A round of more than 15,000 layoffs announced yesterday by AT&T Inc., DuPont and Viacom Inc. suggests a yearlong wave of job cuts is accelerating, just as the government is expected today to report a higher unemployment rate for November.

Swiss bank Credit Suisse Group also announced 5,300 job cuts, although it's unclear how many will be in the United States.

The latest layoffs coincided with a government report showing the proportion of workers' continuing to receive jobless benefits has matched a level last reached in September 1992. The deepening recession is pressuring companies to slash costs, and payroll is typically the quickest and most efficient way to do it.

Yesterday's announced job cuts spanned an array of economic sectors, hitting telecom workers, bankers, salespeople and chemical manufacturers. The breadth of the layoffs suggests that the pain of the recession will be felt broadly and well into 2009.

Dallas-based AT&T plans to cut 12,000 jobs, about 4 percent of its workforce. The nation's biggest telecommunications company said the job cuts will begin this month and continue throughout 2009.

Dupont will cut 2,500 jobs and cut back hours for remaining workers. It also plans to eliminate 4,000 contractors this month, with more contractor cuts in 2009.

New York-based media conglomerate Viacom will cut about 850 jobs, or 7 percent of its work force.

The layoffs announced yesterday follow others earlier this week. JPMorgan Chase & Co. said it plans to cut 9,200 positions at Washington Mutual, which it acquired. Jet-engine maker Pratt & Whitney, a subsidiary of United Technologies Corp., laid off about 350 employees across the country Wednesday, the same day software maker Adobe Systems Inc. said that it will cut 600 jobs, or about 8 percent of its workforce.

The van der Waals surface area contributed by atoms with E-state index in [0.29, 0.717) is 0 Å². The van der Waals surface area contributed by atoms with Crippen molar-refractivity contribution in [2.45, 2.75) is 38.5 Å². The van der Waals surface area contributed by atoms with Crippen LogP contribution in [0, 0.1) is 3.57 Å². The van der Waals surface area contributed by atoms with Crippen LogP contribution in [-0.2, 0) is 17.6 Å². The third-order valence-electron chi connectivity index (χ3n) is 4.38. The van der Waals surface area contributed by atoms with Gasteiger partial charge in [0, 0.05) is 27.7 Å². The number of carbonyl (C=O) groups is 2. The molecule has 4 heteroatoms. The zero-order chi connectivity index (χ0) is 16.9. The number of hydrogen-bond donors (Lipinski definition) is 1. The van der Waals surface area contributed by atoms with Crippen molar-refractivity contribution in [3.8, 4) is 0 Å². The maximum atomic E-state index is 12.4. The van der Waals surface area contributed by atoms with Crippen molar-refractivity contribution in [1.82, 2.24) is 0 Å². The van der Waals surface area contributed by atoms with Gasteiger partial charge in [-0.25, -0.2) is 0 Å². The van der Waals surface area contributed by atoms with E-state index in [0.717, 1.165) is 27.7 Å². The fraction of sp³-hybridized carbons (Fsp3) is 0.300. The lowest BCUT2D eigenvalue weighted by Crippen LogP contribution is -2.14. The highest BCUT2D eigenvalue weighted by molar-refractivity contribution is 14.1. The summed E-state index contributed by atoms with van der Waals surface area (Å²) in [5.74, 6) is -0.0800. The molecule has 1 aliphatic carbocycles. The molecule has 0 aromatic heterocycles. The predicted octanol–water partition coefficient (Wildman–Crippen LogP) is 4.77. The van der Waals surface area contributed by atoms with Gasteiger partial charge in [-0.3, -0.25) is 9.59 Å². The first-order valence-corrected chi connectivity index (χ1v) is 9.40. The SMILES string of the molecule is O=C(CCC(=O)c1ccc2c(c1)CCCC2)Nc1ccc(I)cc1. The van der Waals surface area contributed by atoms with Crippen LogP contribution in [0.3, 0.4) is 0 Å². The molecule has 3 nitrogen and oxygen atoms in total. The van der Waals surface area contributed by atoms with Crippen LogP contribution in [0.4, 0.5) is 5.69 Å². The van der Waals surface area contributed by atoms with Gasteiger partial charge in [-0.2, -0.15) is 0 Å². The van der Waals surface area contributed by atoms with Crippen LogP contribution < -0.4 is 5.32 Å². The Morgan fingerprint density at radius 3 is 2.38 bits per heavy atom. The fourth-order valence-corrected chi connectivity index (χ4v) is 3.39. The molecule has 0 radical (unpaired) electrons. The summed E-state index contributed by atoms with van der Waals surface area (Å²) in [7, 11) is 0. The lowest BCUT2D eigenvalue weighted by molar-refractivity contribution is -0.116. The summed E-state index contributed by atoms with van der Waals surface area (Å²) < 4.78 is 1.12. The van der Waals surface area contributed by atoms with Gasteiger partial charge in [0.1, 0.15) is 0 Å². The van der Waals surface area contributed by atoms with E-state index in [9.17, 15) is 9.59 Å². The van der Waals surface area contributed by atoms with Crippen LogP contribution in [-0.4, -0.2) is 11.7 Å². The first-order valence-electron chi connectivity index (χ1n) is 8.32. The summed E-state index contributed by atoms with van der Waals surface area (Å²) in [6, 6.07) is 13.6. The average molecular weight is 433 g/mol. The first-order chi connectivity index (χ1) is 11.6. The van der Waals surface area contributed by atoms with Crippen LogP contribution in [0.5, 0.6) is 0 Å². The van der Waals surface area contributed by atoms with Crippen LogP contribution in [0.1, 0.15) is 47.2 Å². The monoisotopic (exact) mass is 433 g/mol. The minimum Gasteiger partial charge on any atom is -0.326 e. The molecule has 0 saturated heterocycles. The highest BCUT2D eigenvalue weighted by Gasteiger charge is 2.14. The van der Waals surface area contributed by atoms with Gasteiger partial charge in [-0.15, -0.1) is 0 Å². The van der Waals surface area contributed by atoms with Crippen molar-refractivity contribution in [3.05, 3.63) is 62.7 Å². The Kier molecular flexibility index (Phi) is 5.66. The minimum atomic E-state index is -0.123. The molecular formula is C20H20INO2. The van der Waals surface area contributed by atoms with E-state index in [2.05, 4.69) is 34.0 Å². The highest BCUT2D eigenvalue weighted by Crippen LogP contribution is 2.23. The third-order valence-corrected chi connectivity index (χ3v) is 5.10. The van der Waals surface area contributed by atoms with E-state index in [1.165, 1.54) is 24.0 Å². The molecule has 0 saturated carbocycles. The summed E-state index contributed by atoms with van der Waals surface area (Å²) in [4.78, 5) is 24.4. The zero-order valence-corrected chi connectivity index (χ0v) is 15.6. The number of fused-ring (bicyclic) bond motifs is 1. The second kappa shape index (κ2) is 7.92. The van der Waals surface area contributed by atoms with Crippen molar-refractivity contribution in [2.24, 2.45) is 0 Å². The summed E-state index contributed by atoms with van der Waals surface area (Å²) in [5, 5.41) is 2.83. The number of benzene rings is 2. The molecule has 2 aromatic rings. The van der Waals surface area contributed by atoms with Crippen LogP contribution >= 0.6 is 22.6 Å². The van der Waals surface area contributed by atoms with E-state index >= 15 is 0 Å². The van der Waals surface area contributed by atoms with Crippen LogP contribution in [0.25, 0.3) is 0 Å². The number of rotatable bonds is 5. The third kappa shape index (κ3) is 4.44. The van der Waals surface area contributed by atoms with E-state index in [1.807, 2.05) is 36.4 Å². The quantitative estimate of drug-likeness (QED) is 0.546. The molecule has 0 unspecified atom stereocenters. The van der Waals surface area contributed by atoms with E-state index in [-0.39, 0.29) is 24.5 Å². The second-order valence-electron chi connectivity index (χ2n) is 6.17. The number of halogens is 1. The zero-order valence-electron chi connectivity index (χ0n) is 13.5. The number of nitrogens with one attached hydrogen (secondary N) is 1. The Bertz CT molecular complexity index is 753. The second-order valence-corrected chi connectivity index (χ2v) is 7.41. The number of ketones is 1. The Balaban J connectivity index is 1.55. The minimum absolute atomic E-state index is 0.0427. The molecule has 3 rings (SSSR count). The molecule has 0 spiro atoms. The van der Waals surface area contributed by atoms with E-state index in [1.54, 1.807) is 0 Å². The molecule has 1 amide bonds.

"What we have seen is not just that the cuts are deep; it's that they are happening everywhere," said Andrew Gledhill, an economist with Moody's Economy. com. "It just tells you that there are very few people in any industry who can say, 'I feel safe.' "

Growing job insecurity dampens the economy in ways that go beyond those laid off, Gledhill noted. Anxious families, even those with jobs, rein in their spending. Because consumer spending accounts for roughly 70 percent of U.S. economic activity, a pullback in spending typically leads companies to cut even more workers to trim costs. *